There are certain stories that filmmakers seem to return to over and over again. One such story is HG Wells’ The Island of Dr. Moreau. There have been a number of film adaptations of the 1896 novel, most notably the 1932 film Island of Lost Souls and the notorious 1996 version starring Marlon Brando. However, twenty-one years before the troubled production that made Brando’s version of Moreau the stuff of movie legend, there was another production. This time Burt Lancaster takes a shot at the classic role in 1977’s The Island of Dr. Moreau.
After being adrift in a lifeboat for seventeen days, a ship’s engineer named Andrew Braddock (Michael York) washes ashore on a mysterious island. There he finds the compound of a scientist named Dr. Moreau (Lancaster). Braddock also meets Moreau’s associate Montgomery (Nigel Davenport) and a gorgeous young woman named Maria (Barbara Carrera), who, of course, starts to get a bit cozy with the island’s newest arrival. As Braddock begins to discover some of the other inhabitants of the island, who have animal-like features, he soon learns that Moreau is engaged is creating animal/human hybrids.
Some of the beasts live in a sort of community watched over one creature known as the Sayer of the Law (Richard Basehart). They live under a strict set of rules, the “law,” laid out by Moreau. If they break it, they are taken back to the House of Pain. All of this starts to trouble Braddock who plots to escape the island with Maria in tow. However, he soon finds himself a part of Moreau’s experiments as the beasts begin to rise up to overthrow their creator.
Of the three versions of this story that I’ve seen, this one is probably the flattest. It’s very by-the-book compared to the brilliant Island of the Lost Souls and the train-wreck that is the ‘96 version. It kind of feels like the filmmakers were just marking off a checklist when it comes to the key aspects of the story, but never really taking time to put any real power behind what they were doing. It’s a shame since the Moreau story can be quite visceral.
A number of the story elements the might add some raw energy to the proceedings are underutilized or left out. The House of Pain, for example, is one of the aspects of the story that is the most important when it comes to sympathizing with the plight of Moreau’s creations. It is what makes for some of the most disturbing moments of Island of Lost Souls. In this film, however, it is mentioned repeatedly, yet never seen. That miscalculation alone is enough to derail the proceedings. The Maria character is also handled poorly. In other versions of the story she is one of the human/animal hybirds…Moreau’s greatest creation. Here she’s just the local hot chick, raised on the Island by Moreau all these years. This version does, however, do something that I don’t recall from the incarnations…Moreau injecting Braddock with a serum to turn him into one of the man beasts.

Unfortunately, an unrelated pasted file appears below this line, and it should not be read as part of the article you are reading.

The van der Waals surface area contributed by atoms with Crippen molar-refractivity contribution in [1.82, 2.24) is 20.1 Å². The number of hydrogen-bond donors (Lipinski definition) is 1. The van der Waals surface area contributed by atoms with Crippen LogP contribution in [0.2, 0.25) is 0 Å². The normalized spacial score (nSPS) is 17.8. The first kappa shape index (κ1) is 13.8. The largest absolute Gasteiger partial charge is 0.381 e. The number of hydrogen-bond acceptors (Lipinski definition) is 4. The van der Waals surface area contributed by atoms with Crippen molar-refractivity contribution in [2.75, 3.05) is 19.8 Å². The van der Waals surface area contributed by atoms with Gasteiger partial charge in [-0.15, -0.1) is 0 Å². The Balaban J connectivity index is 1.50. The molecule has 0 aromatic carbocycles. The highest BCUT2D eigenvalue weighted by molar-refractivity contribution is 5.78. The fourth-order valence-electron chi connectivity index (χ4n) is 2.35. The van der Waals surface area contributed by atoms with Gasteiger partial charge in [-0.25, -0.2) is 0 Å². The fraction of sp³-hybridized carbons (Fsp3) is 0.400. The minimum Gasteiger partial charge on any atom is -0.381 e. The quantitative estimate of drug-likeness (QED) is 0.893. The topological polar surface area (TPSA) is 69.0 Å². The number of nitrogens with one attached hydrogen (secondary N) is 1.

The film certainly has a capable cast, and they get the job done, however, the performances don’t move much beyond that. Michael York is really the only one who seems to be putting a bit more effort into things, especially in the sequence toward the end of the film where he tries to maintain his humanity as he gradually becomes more animal-like. Burt Lancaster is a fine choice to play Moreau, but he pretty much just delivers his lines and that’s that. He’s certainly not as colorful or sinister as Charles Laughton is in the ‘32 film, and he comes nowhere near the bat guano that Brando gives us in the ‘96 film. Barbara Carrera is certainly alluring and beautiful, but lacks the (pun intended) animal magnetism that panther woman Kathleen Burke gave us forty-five years earlier. Sayer of the Law Richard Basehart is also a pale shadow of Bela Lugosi’s brief but haunting performance in Island of Lost Souls. In general it just feels like the cast isn’t putting in a whole lot of effort here.
As for the makeup effects, there are some interesting things here. However, though we are nine years after the fact, the makeup doesn’t seem to have advanced much past what we got in Planet of the Apes. That’s not to say it’s bad, but when you consider that this is coming the same year as the Star Wars cantina scene, it feels a wee bit behind the curve.
Though I’ve been pretty down on the film, this Island of Lost Souls was still relatively entertaining. What we are given is fine, but nothing really seems make much of an effort to excel. I guess you could say, though, that this film has the misfortune of landing squarely in the middle of two other versions of the same story that just stand out more. One that is a chilling example of 1930’s horror and the other the poster child for 90’s movies run amok.
Note: Island of Lost Souls was recently released on DVD and BluRay by Olive Films. Big thanks to them for giving us a chance to look at the film.